Trois Decennies of French Design

Originally posted on August 26, 2010 on interiordesign.net

A funny thing happened on my way to Magen XX Century, my friend’s chic, and primarily French, design gallery on 11th Street. I stopped at the Strand—just looking, Joan—and found, to my surprise, a 300 page exhibition catalog published by the Pompidou Center in 1988. As a rule of thumb, anything published by the Pompidou Center is worth having, and often hard-to-find. This one, which I had not seen before, was no exception. Even better, it was in the paper bin, priced at $3.50. The catalog, called “Design Francais, 1960-1990, Trois Decennies,” tracks French graphic, furniture, interior, and product design both alphabetically and chronologically through this creative and tumultuous period. In addition to a lot of captioned pictures of familiar and unfamiliar French designs, there are a series of essays in the beginning, with English translations. Can’t ask for much more for three and a half bucks.

A glimpse through the essays reveals a defensiveness or diffidence on the part of the authors, at least vis a vis Italian design. The lack of French counterparts to Archizoom and Superstudio in the 60’s, and Alchimia and Memphis in the 70’s, is lamented: “Why does God’s furniture always come from Milan and never from Paris? (Olivier Boiessiere).”

Most authors point to a lagging industrial aesthetic consciousness in France, from the public but also pointedly from industrialists. Still, what is lacking in structure is compensated for in eloquence. Paris may not have been a design hothouse like Milan, but it was the city of Derrida, Saussure, Barthes, Foucault, and their protégés, home to deconstructive and structuralist philosophy and criticism. And where Milan had Memphis, Paris had individual creative genius.

Thus, in a way, the catalog itself serves as an apologia-it states a case for French creative brilliance and relevance, in the critical texts and in the images presented. Catherine Millet makes the point that French artists, epitomized by Francois Arnal, who founded Atelier A in 1969, turned their hands to design after the events of 1968 in an effort to reach a broader public. That this failed was not surprising-“an object impregnated with a creator’s strong personality can only appeal to a few devotees”-but Millet points out that increasing media attention provided the circulation that the design itself did not. Advertisements and museum catalogs became the vehicles for disseminating avant-garde design ideas. An example in conjunction with the essay is the promotional image for the aluminum and rubber chair by Arman, produced by Atelier A, and shown here.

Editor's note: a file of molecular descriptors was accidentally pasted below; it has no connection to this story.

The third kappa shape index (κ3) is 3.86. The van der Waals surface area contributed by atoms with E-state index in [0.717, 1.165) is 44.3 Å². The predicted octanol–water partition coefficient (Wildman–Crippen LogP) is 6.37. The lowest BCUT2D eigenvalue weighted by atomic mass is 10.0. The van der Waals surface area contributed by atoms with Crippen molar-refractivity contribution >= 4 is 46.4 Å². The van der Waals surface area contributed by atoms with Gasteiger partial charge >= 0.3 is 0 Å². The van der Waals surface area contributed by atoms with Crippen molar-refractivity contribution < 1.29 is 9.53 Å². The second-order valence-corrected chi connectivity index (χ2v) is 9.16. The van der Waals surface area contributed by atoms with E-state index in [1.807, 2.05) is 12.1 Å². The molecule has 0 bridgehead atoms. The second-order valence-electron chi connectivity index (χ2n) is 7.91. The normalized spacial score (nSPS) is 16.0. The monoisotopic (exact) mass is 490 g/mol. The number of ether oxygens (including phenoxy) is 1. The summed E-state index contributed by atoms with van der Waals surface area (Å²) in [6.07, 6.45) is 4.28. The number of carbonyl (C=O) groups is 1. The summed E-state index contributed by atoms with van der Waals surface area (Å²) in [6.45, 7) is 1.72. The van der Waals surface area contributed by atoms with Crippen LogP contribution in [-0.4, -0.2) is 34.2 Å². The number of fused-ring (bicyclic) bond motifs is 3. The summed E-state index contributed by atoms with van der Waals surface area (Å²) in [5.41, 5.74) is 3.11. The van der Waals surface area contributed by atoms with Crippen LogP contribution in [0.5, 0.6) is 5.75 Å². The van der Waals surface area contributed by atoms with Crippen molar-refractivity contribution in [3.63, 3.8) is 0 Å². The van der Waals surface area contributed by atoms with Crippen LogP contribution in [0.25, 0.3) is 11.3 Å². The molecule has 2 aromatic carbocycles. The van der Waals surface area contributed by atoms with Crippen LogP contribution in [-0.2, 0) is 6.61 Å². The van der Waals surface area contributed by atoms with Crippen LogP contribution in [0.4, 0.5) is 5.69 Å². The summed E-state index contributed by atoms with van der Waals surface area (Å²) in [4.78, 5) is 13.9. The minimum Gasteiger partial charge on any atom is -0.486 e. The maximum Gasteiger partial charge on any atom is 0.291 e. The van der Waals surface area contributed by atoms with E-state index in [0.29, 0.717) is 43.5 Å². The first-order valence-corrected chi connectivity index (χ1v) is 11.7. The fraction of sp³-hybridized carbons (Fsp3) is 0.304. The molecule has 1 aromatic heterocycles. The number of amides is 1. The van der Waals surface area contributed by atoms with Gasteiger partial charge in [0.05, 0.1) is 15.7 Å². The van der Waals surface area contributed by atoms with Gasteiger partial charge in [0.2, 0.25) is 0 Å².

Of course, the French being the French, there was recognition that they might be protesting too much. So, in discussing the role of plastics in the 1960’s, Francois Kneebone noted that France was not far behind Archizoom in exploring this material, citing Marc Bethier, Marc Held, Olivier Mourgue, Pierre Paulin, and Christian Germanaz. Again, eloquence and individual éclat rather than structure. Shown here are two pieces from the acrylic “Kaleidoscope” series by Jacques Famery, produced by Steiner in 1967.

Of the many compelling images in the catalog, I selected four others to show here: Andree Putman’s project for the French Minister of the Interior (1985); a Pierre Paulin electric shaver for Calor, from the same year; the witty “looseleaf desk” of 1983, designed by Pierre Sala, who studied semiotics and stagecraft; and an image of paint cans designed in the late 1960’s by Jean-Phillipe Lenclose.